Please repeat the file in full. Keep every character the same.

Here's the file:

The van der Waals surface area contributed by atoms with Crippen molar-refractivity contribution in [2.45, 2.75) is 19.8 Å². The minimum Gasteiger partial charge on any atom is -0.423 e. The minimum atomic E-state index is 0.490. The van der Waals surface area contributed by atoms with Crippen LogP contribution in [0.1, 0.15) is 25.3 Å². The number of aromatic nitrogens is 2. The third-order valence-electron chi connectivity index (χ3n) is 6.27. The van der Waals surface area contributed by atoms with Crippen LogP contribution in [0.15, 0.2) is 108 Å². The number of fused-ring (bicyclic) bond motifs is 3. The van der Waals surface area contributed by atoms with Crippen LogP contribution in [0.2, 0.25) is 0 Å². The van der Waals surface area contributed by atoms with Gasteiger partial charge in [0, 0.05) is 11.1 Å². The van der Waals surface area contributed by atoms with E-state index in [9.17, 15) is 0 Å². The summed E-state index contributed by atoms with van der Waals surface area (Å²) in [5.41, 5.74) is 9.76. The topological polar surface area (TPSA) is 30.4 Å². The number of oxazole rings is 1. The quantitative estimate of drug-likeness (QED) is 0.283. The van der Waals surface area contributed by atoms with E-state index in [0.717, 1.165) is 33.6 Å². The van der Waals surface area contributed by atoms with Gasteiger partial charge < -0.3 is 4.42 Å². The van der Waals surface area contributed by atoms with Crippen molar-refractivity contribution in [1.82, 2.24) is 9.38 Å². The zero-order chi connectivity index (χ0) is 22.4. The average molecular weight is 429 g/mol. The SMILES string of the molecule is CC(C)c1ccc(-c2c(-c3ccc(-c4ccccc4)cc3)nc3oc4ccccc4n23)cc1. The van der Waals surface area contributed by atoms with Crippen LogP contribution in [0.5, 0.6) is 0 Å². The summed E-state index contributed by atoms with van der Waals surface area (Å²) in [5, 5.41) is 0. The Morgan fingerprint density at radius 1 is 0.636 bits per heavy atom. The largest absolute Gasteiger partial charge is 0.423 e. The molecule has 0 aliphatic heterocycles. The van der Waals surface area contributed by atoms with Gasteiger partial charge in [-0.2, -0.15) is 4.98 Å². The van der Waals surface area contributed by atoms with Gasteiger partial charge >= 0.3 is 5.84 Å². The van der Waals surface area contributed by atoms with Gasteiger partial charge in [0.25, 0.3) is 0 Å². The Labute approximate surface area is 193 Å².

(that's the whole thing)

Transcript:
The van der Waals surface area contributed by atoms with Crippen molar-refractivity contribution in [2.45, 2.75) is 19.8 Å². The minimum Gasteiger partial charge on any atom is -0.423 e. The minimum atomic E-state index is 0.490. The van der Waals surface area contributed by atoms with Crippen LogP contribution in [0.1, 0.15) is 25.3 Å². The number of aromatic nitrogens is 2. The third-order valence-electron chi connectivity index (χ3n) is 6.27. The van der Waals surface area contributed by atoms with Crippen LogP contribution in [0.15, 0.2) is 108 Å². The number of fused-ring (bicyclic) bond motifs is 3. The van der Waals surface area contributed by atoms with Crippen LogP contribution in [0.2, 0.25) is 0 Å². The van der Waals surface area contributed by atoms with Gasteiger partial charge in [0, 0.05) is 11.1 Å². The van der Waals surface area contributed by atoms with E-state index in [9.17, 15) is 0 Å². The summed E-state index contributed by atoms with van der Waals surface area (Å²) in [5.41, 5.74) is 9.76. The topological polar surface area (TPSA) is 30.4 Å². The number of oxazole rings is 1. The quantitative estimate of drug-likeness (QED) is 0.283. The van der Waals surface area contributed by atoms with E-state index in [0.717, 1.165) is 33.6 Å². The van der Waals surface area contributed by atoms with Gasteiger partial charge < -0.3 is 4.42 Å². The van der Waals surface area contributed by atoms with Crippen molar-refractivity contribution in [1.82, 2.24) is 9.38 Å². The zero-order chi connectivity index (χ0) is 22.4. The average molecular weight is 429 g/mol. The SMILES string of the molecule is CC(C)c1ccc(-c2c(-c3ccc(-c4ccccc4)cc3)nc3oc4ccccc4n23)cc1. The van der Waals surface area contributed by atoms with Crippen LogP contribution in [0.5, 0.6) is 0 Å². The summed E-state index contributed by atoms with van der Waals surface area (Å²) in [5, 5.41) is 0. The Morgan fingerprint density at radius 1 is 0.636 bits per heavy atom. The largest absolute Gasteiger partial charge is 0.423 e. The molecule has 0 aliphatic heterocycles. The van der Waals surface area contributed by atoms with Gasteiger partial charge in [-0.2, -0.15) is 4.98 Å². The van der Waals surface area contributed by atoms with Gasteiger partial charge >= 0.3 is 5.84 Å². The van der Waals surface area contributed by atoms with Gasteiger partial charge in [0.25, 0.3) is 0 Å². The Labute approximate surface area is 193 Å².